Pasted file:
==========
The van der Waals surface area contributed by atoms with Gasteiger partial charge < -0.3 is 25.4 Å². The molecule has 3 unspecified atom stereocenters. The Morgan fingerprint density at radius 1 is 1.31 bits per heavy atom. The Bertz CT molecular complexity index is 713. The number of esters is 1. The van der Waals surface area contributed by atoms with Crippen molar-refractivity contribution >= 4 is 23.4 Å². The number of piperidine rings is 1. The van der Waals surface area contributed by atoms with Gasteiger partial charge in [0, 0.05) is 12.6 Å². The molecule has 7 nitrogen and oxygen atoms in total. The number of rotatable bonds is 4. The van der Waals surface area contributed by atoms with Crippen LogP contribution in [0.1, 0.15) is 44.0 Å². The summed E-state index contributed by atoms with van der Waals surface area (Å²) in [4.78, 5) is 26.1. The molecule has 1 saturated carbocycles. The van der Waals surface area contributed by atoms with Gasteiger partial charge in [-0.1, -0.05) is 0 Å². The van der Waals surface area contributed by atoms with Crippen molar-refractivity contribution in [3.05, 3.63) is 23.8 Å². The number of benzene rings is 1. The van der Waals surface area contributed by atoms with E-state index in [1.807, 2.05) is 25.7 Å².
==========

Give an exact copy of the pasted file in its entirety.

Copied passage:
The van der Waals surface area contributed by atoms with Gasteiger partial charge < -0.3 is 25.4 Å². The molecule has 3 unspecified atom stereocenters. The Morgan fingerprint density at radius 1 is 1.31 bits per heavy atom. The Bertz CT molecular complexity index is 713. The number of esters is 1. The van der Waals surface area contributed by atoms with Crippen molar-refractivity contribution >= 4 is 23.4 Å². The number of piperidine rings is 1. The van der Waals surface area contributed by atoms with Gasteiger partial charge in [0, 0.05) is 12.6 Å². The molecule has 7 nitrogen and oxygen atoms in total. The number of rotatable bonds is 4. The van der Waals surface area contributed by atoms with Crippen LogP contribution in [0.1, 0.15) is 44.0 Å². The summed E-state index contributed by atoms with van der Waals surface area (Å²) in [4.78, 5) is 26.1. The molecule has 1 saturated carbocycles. The van der Waals surface area contributed by atoms with Gasteiger partial charge in [-0.1, -0.05) is 0 Å². The van der Waals surface area contributed by atoms with Crippen molar-refractivity contribution in [3.05, 3.63) is 23.8 Å². The number of benzene rings is 1. The van der Waals surface area contributed by atoms with E-state index in [1.807, 2.05) is 25.7 Å².